What is a basement gravity drain


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Old 09-08-22, 08:17 AM
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What is a basement gravity drain

I had an indoor French drain installed in half my basement. Pic shows it done except for the cement on top of stone. There is a 4 inch pipe below the stone and it all goes to the sump pump. I was going to finish the other side myself to save myself about $4000 dollars. I read at some point about something called a gravity drain in the basement where it's all the same work but you don't add the 4 inch corrugated pipe.

What is a gravity drain?
 
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Old 09-08-22, 09:00 AM
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I have never heard of a gravity drain. There are many drains made with just crushed stone however. It is often done outside the home along a basement wall so water moving sideways through the soil hits a layer of crushed stone next to the house. The water flows straight down and into the drainage pipe at the base of the foundation to carry it away. I've also used them outside when the grade slopes toward a building and it allows you to intercept the surface water and get it to flow somewhere else via gravity.

If you are going to all the trouble I would NOT omit the perforated pipe in your drain. The pipe is lightweight, inexpensive and it works so after all the other work and expense. Don't go without it.
 
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Old 09-08-22, 09:21 AM
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Thanks for the info. Ya, adding the pipe does add more work, more concrete to jack out, carry out and then fill back in but, as I've thought more about it, leaving the pipe out will probably be something I'd regret in the future.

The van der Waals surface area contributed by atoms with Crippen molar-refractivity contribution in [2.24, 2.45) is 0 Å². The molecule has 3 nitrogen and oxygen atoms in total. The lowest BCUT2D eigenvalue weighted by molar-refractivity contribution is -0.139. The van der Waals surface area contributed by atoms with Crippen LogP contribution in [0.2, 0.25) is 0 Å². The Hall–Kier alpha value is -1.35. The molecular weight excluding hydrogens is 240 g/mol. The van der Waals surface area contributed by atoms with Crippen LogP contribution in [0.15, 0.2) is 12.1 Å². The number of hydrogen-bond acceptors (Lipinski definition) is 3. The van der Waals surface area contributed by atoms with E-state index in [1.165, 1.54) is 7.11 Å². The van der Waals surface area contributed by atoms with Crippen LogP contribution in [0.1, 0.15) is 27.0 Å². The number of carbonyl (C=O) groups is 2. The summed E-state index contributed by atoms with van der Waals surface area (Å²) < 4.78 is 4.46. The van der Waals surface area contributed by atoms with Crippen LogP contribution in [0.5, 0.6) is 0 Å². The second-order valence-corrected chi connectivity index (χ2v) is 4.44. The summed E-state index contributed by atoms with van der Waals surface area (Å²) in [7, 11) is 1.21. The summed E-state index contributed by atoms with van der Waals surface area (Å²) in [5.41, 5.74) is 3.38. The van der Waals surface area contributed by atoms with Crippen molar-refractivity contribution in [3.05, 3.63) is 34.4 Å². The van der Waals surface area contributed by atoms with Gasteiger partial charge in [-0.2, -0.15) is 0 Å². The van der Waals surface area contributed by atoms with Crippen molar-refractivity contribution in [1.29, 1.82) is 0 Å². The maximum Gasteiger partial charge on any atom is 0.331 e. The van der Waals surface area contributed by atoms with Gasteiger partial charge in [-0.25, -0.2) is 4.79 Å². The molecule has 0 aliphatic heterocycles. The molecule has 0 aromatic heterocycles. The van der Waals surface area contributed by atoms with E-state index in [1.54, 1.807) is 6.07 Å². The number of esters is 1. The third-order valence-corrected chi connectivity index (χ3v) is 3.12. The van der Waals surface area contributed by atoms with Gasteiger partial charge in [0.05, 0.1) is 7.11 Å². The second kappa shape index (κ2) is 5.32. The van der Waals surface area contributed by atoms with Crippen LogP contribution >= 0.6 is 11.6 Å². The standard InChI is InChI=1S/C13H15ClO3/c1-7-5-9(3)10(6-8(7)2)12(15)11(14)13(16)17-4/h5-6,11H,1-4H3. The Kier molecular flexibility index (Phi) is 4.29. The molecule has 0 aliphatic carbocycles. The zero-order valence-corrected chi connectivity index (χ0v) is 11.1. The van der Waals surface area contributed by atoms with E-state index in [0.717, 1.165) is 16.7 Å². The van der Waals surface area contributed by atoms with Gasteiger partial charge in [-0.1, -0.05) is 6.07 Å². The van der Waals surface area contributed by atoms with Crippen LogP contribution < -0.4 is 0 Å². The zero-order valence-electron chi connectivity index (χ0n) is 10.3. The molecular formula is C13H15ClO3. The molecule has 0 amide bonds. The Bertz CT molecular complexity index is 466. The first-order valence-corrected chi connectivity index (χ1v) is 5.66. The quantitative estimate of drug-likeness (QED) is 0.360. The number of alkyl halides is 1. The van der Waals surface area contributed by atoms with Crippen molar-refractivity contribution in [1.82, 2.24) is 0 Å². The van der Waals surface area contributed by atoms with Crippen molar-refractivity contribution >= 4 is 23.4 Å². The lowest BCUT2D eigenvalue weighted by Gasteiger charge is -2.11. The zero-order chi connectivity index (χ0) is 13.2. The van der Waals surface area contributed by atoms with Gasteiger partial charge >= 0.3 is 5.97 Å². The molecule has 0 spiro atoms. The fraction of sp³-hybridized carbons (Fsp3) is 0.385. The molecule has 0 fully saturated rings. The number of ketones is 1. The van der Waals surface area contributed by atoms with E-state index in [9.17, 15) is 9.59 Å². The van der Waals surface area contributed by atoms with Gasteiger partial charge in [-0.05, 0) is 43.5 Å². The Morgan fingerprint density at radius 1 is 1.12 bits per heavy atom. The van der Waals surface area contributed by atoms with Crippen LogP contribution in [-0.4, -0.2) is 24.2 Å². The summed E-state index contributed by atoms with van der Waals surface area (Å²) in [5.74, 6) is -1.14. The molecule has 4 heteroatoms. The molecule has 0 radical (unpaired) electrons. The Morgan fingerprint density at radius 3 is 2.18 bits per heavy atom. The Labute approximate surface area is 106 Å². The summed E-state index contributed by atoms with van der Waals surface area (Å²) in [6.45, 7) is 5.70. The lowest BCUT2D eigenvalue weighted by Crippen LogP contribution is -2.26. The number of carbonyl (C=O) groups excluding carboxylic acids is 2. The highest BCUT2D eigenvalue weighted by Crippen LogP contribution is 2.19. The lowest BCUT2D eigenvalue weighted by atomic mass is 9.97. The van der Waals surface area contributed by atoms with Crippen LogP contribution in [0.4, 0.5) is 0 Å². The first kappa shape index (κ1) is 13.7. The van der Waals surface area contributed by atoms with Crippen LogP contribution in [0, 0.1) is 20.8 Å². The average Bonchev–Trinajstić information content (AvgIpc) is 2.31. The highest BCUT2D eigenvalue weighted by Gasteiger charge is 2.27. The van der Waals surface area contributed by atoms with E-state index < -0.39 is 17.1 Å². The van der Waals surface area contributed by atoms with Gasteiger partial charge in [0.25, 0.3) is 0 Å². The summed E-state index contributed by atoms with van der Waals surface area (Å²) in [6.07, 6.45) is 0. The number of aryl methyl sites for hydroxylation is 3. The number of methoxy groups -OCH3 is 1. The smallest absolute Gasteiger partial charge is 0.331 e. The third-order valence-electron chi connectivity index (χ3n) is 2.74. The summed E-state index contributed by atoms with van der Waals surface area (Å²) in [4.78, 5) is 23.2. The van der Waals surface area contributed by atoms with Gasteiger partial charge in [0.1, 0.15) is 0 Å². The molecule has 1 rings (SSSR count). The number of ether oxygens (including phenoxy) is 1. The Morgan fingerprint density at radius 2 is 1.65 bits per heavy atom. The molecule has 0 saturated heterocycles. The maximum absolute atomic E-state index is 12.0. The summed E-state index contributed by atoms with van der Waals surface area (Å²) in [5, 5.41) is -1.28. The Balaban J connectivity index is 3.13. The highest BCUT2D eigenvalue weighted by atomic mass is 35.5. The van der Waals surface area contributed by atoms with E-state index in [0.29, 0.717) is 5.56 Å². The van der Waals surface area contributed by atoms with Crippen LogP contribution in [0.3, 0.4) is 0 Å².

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Old 09-19-22, 01:10 PM
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Quick question. Can I use any corrugated drain pipe for the drain or do I have to find a certain PSI or something?
 
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Old 09-19-22, 01:57 PM
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I would avoid corrugated if you can. The corrugations are great for trapping debris and clogging. I prefer smooth wall pipe as it is easier to install without humps or dips and it's more resistant to clogging. You can use whatever schedule you want but lightweight, perforated PVC is available at most home centers.
 
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Old 09-20-22, 09:23 AM
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Orient the pipe so the holes are at the bottom. This allows rising water to find its way into the pipe to be directed to the sump.
 
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Old 09-20-22, 10:38 AM
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Orient the pipe so the holes are at the bottom.
Funny, I learned that the holes should be on the sides. It allows water to flow into the pipe, and once the water is in the pipe, it'll travel along the bottom without draining back out. So you're not filling one area with water from another area. Once it's in the pipe, it'll be 'guaranteed' to end up in the sump pit or drain area.